Home inspections in Silicon Valley are unique, even by California standards. Usually, home inspections are arranged by the buyer once their offer is accepted. But on the Peninsula and in Silicon Valley, the seller provides the inspection and disclosures prior to listing the home. While this order of operations and responsibility is completely different from the rest of the country, there are other guidelines and details surrounding home inspections specific to Northern California. Below we outline what the home inspection will cover, specific additions for California and Silicon Valley homes, how sellers can prepare for a home inspection, and what buyers should know about this unique arrangement.
Prepare for the Inspection
To prepare our sellers for inspections, the J+J Team Homes maintenance crew will go through the house and fix really simple things that we know will show up on the inspection report. Our team cleans gutters, tests outlets, caulks, and reseals windows and doors. If we are aware of any faulty grading, we strongly advise our sellers to remediate those issues prior to listing.
What Does a Home Inspection in California Entail?
A home inspection is a broad overview of the property for sale. If the home inspector finds an issue, they will not be specific about the exact nature of the problem. For example, if there are foundation issues, the home inspection report will say something to the effect of “please contact a foundation specialist.” Home inspectors are not handymen – they will not bid on or fix any issues noted in the report.
California Home Inspection Guidelines
There are more specific guidelines for California home inspections. With the potential for earthquakes and fires in Northern California, inspections will require the water heater to be strapped and braced. And also note the minimum number of smoke and carbon monoxide detectors. These items are non-negotiable in California and the seller must do them in order to close escrow.
Some cities along the Peninsula, like Hillsborough, San Mateo, Burlingame, and Belmont, have sewer lateral ordinances. Sewer laterals are the pipes that connect the house to the city’s sewer lines. With these ordinances, the seller must pay to have these lines inspected to ensure they are not leaking, cracked or damaged in any way. If there are concerns, the seller has to pay to correct them. Sewer lateral testing can range in cost from $300 to $1,000, and repairs can be upwards of $5,000. Once the sewer lateral passes inspection, the seller receives a certificate allowing them to close escrow.
All California homes also require a termite inspection before closing. This Wood Destroying Organisms report covers any active subterranean termite infestations, and all unhealthy wood, whether you have termites or not. These findings are separated into two sections. Section one items the inspector recommends doing sooner rather than later, so it does not turn into more future damage. This doesn’t need to be completed before the close of escrow. Section two items are more maintenance items that they recommend monitoring over time (for example, to make sure there is caulking around tubs and sinks). Unlike the overarching home inspection, the termite inspector is from a reputable pest control company and can bid on any repairs that may be needed. The price depends on the size of the house. A 2,000 square foot house averages around $4,000 in damage.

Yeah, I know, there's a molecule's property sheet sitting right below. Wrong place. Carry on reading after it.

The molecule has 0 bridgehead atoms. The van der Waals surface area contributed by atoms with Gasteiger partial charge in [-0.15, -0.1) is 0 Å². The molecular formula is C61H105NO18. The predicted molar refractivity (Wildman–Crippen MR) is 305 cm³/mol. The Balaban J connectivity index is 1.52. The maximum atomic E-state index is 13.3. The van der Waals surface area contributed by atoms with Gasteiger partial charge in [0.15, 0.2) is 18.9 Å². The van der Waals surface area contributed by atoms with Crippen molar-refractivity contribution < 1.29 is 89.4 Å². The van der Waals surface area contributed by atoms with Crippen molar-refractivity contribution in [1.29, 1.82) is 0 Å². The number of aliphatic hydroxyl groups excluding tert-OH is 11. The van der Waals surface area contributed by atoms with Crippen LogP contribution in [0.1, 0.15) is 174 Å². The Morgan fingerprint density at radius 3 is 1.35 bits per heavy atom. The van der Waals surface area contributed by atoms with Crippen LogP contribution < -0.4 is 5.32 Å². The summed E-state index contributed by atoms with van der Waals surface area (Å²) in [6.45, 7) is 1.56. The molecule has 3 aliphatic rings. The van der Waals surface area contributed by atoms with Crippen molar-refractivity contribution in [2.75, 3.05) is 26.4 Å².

If the seller knows the roof is in the second half of its useful life, the seller may provide a roof inspection. This goes with a chimney inspection as well. Some sellers may want to invest in a specific foundation inspection. This is especially true if the home is built on a hill, or if there have been any past issues with drainage.
What the Buyer Should Know
Prior to placing a bid on a home in Silicon Valley, we like our buyers to read as many inspection and disclosure packets as possible. This gives them a good baseline of what is considered normal with homes. In doing so, when the right property comes up, the buyer is not scared off by something that is considered minor or common with houses of that particular age. There may be a situation when it is time to walk away after a home inspection, but it is far less likely than buyers think.
When the buyer has put an offer on a house in Silicon Valley, they will receive the inspection reports from the seller. At J+J Team Homes, we have our vetted inspectors review the report. If we feel like the seller’s inspection reports is not thorough enough, we may advise our own inspectors give a second opinion.
Looking for Big-Ticket Items
When reviewing the inspection report, our team looks for big-ticket items. We look for drainage concerns, structural concerns, roof, and existing HVAC systems issues. In most situations, there is no negotiating for repair work. Instead, our buyers come in with eyes wide open and factor in any work that needs to be done into their offer price. Because California home inspectors are not allowed to perform any work on the property, items listed on the inspection will NOT have a repair price. J+J Team Homes will gather ballpark estimates before our buyer makes an offer.
If there is a situation where a property has sat on the market for a longer period of time or in situations where we are not able to gather satisfactory answers to a specific property condition concern, the seller may accept an offer with a property condition contingency. In this situation, we advise our buyers to have their own vendors complete the repairs. The seller has little-to-no motivation to be thorough in the repair. The buyer may also use it as an opportunity to fix the original issue. Thus choosing to make larger upgrades that would save money and headaches in the future. If there is a contingency, we advise our buyers to negotiate a lower purchase price. This situation is very rare in Silicon Valley, but it can happen.